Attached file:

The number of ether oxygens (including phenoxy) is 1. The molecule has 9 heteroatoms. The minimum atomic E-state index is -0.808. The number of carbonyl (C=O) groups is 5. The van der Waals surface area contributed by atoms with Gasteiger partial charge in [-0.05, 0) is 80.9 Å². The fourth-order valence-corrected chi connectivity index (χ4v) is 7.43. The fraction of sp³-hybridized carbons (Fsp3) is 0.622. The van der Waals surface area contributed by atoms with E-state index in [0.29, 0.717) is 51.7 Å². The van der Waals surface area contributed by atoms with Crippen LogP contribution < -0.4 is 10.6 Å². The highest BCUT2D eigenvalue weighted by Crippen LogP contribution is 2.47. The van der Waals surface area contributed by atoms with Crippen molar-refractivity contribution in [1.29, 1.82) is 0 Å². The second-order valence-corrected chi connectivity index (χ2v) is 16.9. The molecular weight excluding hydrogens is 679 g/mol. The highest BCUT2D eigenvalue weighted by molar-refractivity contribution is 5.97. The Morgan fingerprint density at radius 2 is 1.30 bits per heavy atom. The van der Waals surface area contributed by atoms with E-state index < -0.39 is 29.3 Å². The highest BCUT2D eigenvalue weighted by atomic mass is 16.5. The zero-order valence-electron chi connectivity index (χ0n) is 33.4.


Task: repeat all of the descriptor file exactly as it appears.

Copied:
The number of ether oxygens (including phenoxy) is 1. The molecule has 9 heteroatoms. The minimum atomic E-state index is -0.808. The number of carbonyl (C=O) groups is 5. The van der Waals surface area contributed by atoms with Gasteiger partial charge in [-0.05, 0) is 80.9 Å². The fourth-order valence-corrected chi connectivity index (χ4v) is 7.43. The fraction of sp³-hybridized carbons (Fsp3) is 0.622. The van der Waals surface area contributed by atoms with E-state index in [0.29, 0.717) is 51.7 Å². The van der Waals surface area contributed by atoms with Crippen LogP contribution < -0.4 is 10.6 Å². The highest BCUT2D eigenvalue weighted by Crippen LogP contribution is 2.47. The van der Waals surface area contributed by atoms with Crippen molar-refractivity contribution in [1.29, 1.82) is 0 Å². The second-order valence-corrected chi connectivity index (χ2v) is 16.9. The molecular weight excluding hydrogens is 679 g/mol. The highest BCUT2D eigenvalue weighted by molar-refractivity contribution is 5.97. The Morgan fingerprint density at radius 2 is 1.30 bits per heavy atom. The van der Waals surface area contributed by atoms with E-state index < -0.39 is 29.3 Å². The highest BCUT2D eigenvalue weighted by atomic mass is 16.5. The zero-order valence-electron chi connectivity index (χ0n) is 33.4.